Topography of Fiction: Part 3
Andrea IV says that the third installment in this series was inspired by “the aesthetic of such things as geological structures, volcanic forms, schemes of digital devices, synoptic, and astronomic maps, X-rays (‘music on bones’?), radar images of the Earth, security cameras images, and visualization of molecular cohesion (molecular modeling).” Andrea has been collecting music from about 60 different producers since the fall of 2017, and this installment of the Topography of Fiction series runs the gamut from Ao Wu’s Drukqs-informed meditation “Heavenly dance treasure wheel” to portento’s deconstructed R&B ballad “súplica” and NEW FEAR’s bottom-heavy bass excursion “Frame.”
Compact Disc (CD)
Shaped by nostalgia for ‘00s items like CD players, energy drinks, gaming consoles, and mall Muzak, ECOPRIMITIVISM embodies a genre that X and his friends call “Zerowave,” another term for Y2K. Contributors include linchpins of China’s underground—Genome 6.66 Mpb, Do Hits, and SVBKVLT—whose remixes represent the aesthetic and ethos of EFC. “It was a search for the naturalistic forms among the so-called ‘stone jungle,’ as a result of the large level of urbanization,” explains Andrea IV. Featuring reworks from Imaabs and Debit of Mexico City-based outsider dance crew N.A.A.F.I., and Peruvian experimentalist Deltatron, all 22 tracks are an exercise in cinematic yet beat-driven ambience.
“The main idea is to immerse the listener in different scenes using the contrasts between artificially created effects, ‘computer’ synths, and common sounds that surround you in real life,” Herbarium wrote in a Facebook message describing this album. “The process is more like painting; I’m trying to create a unique atmosphere for each track and transform it into dynamic futuristic collage.” Shot through with the vocalizations of birds and frogs, non-Western melodies, languid trap claps, and synth beds oozing the preternatural calm that comes from immersing yourself in nature, СВЕЖЕСТЬ (Freshness) is a manmade environment worth getting lost in.
Forces may have developed the idea of theoretical, plastic-eating animals that make up the “plastisphere,” but he doesn’t see them as a solution to “the problem of the Pacific trash vortex,” the giant garbage island in the middle of the Earth’s largest ocean. They’re merely symptomatic of how polluted the Earth has become. Inspired by British art collective The Otolith Group’s The Radiant, a chronicle of the Fukishima nuclear catastrophe, and the 2012 fishing industry documentary Leviathan, Plastisphere veers from the percussive barrage of “Ghost Nets” to the crackling synthscapes of “Great Pacific,” tethered to, while not being dominated by, its overarching theme.
In the 1950s, electroacoustic pioneer François Bayle allegedly coined the term “acousmatic music” to refer to noises that had been so warped that they began to obscure their source. Ukranian producer John Object’s Heat and Pre-Heat take this notion to an extreme: running various samples (buzz saw, piano and violin melodies, someone retching) through a trash compactor so they resemble bulked-up SOPHIE B-sides, reflecting the sometimes ugly-sounding possibilities of modern production. “We can take things that are available thanks to the internet and juggle with them,” says Andrea IV of the two companion pieces.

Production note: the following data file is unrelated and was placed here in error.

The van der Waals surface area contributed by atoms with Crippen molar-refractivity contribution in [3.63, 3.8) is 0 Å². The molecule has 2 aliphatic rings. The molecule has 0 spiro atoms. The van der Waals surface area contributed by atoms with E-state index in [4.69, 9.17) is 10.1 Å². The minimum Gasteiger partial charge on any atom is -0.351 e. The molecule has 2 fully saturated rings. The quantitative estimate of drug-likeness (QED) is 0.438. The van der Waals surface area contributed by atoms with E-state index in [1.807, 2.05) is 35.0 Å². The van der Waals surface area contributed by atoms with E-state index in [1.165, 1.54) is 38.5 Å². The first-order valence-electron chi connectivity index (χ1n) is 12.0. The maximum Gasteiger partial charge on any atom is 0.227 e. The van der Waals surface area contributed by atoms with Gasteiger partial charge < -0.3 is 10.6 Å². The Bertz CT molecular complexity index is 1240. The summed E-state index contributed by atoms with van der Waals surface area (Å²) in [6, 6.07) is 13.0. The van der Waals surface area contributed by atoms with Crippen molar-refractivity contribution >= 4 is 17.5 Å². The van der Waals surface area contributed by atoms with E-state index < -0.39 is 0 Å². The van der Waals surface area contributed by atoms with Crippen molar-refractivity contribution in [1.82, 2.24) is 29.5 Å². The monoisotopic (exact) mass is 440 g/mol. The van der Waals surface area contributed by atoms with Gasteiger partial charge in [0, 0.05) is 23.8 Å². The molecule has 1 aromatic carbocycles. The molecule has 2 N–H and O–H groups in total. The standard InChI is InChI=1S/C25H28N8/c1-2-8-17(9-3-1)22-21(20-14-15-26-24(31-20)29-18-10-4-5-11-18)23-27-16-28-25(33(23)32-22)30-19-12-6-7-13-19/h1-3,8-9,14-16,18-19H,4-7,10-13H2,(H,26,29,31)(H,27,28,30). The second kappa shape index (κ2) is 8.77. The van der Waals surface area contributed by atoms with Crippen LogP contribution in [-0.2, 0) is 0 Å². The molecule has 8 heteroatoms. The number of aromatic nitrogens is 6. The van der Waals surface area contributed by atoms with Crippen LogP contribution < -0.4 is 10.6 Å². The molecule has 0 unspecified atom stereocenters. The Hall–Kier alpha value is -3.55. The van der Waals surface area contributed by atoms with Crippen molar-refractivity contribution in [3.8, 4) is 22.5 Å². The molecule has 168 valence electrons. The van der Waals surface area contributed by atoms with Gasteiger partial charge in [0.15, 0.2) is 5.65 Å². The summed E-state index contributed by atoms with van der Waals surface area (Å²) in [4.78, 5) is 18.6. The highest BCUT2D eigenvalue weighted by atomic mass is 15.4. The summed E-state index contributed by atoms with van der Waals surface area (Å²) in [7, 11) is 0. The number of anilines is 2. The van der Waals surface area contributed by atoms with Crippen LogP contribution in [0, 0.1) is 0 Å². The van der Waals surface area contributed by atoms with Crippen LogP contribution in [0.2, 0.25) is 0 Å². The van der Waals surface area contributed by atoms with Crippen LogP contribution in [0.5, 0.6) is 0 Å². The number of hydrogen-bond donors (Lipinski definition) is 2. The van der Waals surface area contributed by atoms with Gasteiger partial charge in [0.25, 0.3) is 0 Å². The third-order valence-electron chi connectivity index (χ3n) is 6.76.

Kuthi Jinani is the recording and production alias of 20-year-old Giancarlo Brambilla, who is also one half of “Italian eco-duo” Eden Piracy, along with Beta Tyrant. A student of U.K. jungle and post-hardcore, the Milan-based producer has released music on Bio Future Laboratory, local label Beat Machine (DJ Earl, Sinistarr, Lechuga Zafiro) and HEEL.ZONE, founded by Milan graphic designer Gianluca Lonigro. “The main concept was a sort virtual reproduction of a natural environment,” he writes in a Facebook message. It’s a departure from his typically frenetic BPMs, creating an unsettling atmosphere with what sounds like sluicing water, rustling in the underbrush, and—most ominously—the total absence of sound.
Featuring contributions from Genot Centre co-founder Wim Dehaen, online Radio Wave host NEW MAGIC MEDIA, and Bilej Kluk of musical collective Blazing Bullets, intra-ontic is a heady philosophical term that, roughly paraphrased, examines aspects of the state of being. Eva01’s “14 x himalaya scan data” brings to mind avant-garde vanguard PAN’s spikier outings, while Obelisk of Light (referencing an edifice in the popular mid ‘90s video game Command & Conquer) and 3C 273 (the name of a quasar in the Virgo constellation) tone things down with their sweeping ambient soundscapes, alternating between gritty, ASMR-friendly textures and soothing harmonic intervals.
This cinematic, sample-driven offering from DJ/AV project McLaren Surface (for the uninitiated, the McLaren is Silicon Valley’s preferred automobile)—the duo of BCAA System co-founder eva01 and visual artist VJ Reality Congress—could accompany the slow-motion climax of a thriller set in 3046. Arguably the centerpieces, “Part 03” juxtaposes a racecar’s aggressive whirr and screeching brakes with a wildcat snarling and a woman’s beatific voice, while “Part 04” accelerates the tension with a rattlesnake tail, the clanking and creaking of distant machinery and what sounds like the fluttering wings of mechanical insects.